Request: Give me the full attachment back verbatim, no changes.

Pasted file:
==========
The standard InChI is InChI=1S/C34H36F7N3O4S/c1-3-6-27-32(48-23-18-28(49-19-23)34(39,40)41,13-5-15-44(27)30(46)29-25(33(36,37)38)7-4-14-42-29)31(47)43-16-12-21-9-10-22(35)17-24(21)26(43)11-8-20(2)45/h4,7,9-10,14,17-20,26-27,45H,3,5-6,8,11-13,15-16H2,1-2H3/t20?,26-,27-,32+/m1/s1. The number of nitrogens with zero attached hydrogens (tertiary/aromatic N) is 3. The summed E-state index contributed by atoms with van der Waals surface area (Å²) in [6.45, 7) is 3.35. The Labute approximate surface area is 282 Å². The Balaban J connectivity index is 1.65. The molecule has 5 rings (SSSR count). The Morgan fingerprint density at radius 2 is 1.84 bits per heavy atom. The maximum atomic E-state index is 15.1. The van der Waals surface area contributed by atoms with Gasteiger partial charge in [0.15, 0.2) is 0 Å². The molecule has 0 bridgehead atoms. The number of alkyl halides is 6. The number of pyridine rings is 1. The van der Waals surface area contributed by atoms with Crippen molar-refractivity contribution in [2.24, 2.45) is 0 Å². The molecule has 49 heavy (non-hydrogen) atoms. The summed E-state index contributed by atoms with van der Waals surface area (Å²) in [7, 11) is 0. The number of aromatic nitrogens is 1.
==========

The standard InChI is InChI=1S/C34H36F7N3O4S/c1-3-6-27-32(48-23-18-28(49-19-23)34(39,40)41,13-5-15-44(27)30(46)29-25(33(36,37)38)7-4-14-42-29)31(47)43-16-12-21-9-10-22(35)17-24(21)26(43)11-8-20(2)45/h4,7,9-10,14,17-20,26-27,45H,3,5-6,8,11-13,15-16H2,1-2H3/t20?,26-,27-,32+/m1/s1. The number of nitrogens with zero attached hydrogens (tertiary/aromatic N) is 3. The summed E-state index contributed by atoms with van der Waals surface area (Å²) in [6.45, 7) is 3.35. The Labute approximate surface area is 282 Å². The Balaban J connectivity index is 1.65. The molecule has 5 rings (SSSR count). The Morgan fingerprint density at radius 2 is 1.84 bits per heavy atom. The maximum atomic E-state index is 15.1. The van der Waals surface area contributed by atoms with Gasteiger partial charge in [0.15, 0.2) is 0 Å². The molecule has 0 bridgehead atoms. The number of alkyl halides is 6. The number of pyridine rings is 1. The van der Waals surface area contributed by atoms with Crippen molar-refractivity contribution in [2.24, 2.45) is 0 Å². The molecule has 49 heavy (non-hydrogen) atoms. The summed E-state index contributed by atoms with van der Waals surface area (Å²) in [7, 11) is 0. The number of aromatic nitrogens is 1.